If you’re misaligned in one part of your body while you’re moving, another part of your body will compensate and contract the wrong muscle, or the right muscle the wrong way- causing imbalance, leading to pain and injury down the line.
This is why it’s important to manage your form during every rep if you want to sustain/enhance your fitness and ability to function down the line.
This is what our objective is when training you. Getting your body to learn what it needs to do in order to function and move well.
Sometimes this is simple but not easy because your body and brain have been working a specific way for years. Sometimes that way is what causes imbalances that lead to overuse, injury, or chronic pain.
Once we uncover what we need your body to do, we teach exercises that reinforce that objective until the nervous system learns it and the function has been programmed/reprogrammed into your neuromuscular system. This reinforcement helps make changes that last.
We watch your from during every rep because one set of an exercise done wrong, AKA- done the way your body has always done it and thinks it’s right, doesn’t create the change your body needs to be reprogrammed. This is where our trainers come in, to pester and annoy you until you get the rep done right, multiple times. (We really don’t mean to annoy you, but sometimes the right work can be monotonous until your brain and body grasp the concept). We’re just here to help 🙂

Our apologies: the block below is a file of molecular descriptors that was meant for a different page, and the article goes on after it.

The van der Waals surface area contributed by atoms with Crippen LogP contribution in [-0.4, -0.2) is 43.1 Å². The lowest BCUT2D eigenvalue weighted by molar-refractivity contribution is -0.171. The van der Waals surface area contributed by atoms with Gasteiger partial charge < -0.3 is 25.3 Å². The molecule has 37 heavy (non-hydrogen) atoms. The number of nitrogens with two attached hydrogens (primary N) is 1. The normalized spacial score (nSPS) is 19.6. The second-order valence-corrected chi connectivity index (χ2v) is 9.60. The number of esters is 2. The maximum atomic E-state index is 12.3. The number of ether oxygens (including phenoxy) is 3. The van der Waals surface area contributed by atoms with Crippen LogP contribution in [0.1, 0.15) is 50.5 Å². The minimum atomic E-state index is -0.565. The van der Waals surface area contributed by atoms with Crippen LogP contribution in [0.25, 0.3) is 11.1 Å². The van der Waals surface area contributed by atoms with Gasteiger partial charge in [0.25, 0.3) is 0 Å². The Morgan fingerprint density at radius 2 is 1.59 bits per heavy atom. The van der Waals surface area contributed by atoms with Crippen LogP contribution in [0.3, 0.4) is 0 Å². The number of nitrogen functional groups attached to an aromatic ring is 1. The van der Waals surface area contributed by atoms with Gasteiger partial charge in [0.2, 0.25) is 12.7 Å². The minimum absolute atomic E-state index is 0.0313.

If you’ve been trying to rehab your body with no improvement then you might not know what you need. We’ll help you pinpoint the missing pieces and improve the way your body moves!
The position of (fill in the blank) influences the rest of your alignment. Because our body is interconnected, one structure’s alignment will influence another’s. For example when your pelvis is out of alignment, it pulls your spine out of its natural alignment. The spine’s position effects the position of your ribcage, head and neck, as well as further down your chain in your knee and ankle joints. Basically your center of gravity is thrown off.
When you’re misaligned, muscles pull you in directions you otherwise wouldn’t be in, to fight for “balance” and trick your brain into thinking everything’s positioned where it needs to be. You’re alignment (or lack of) influences how well you stand and move, and that influences how your body responds to its environment, functionally or dysfunctionally. The latter leads to pain and injury.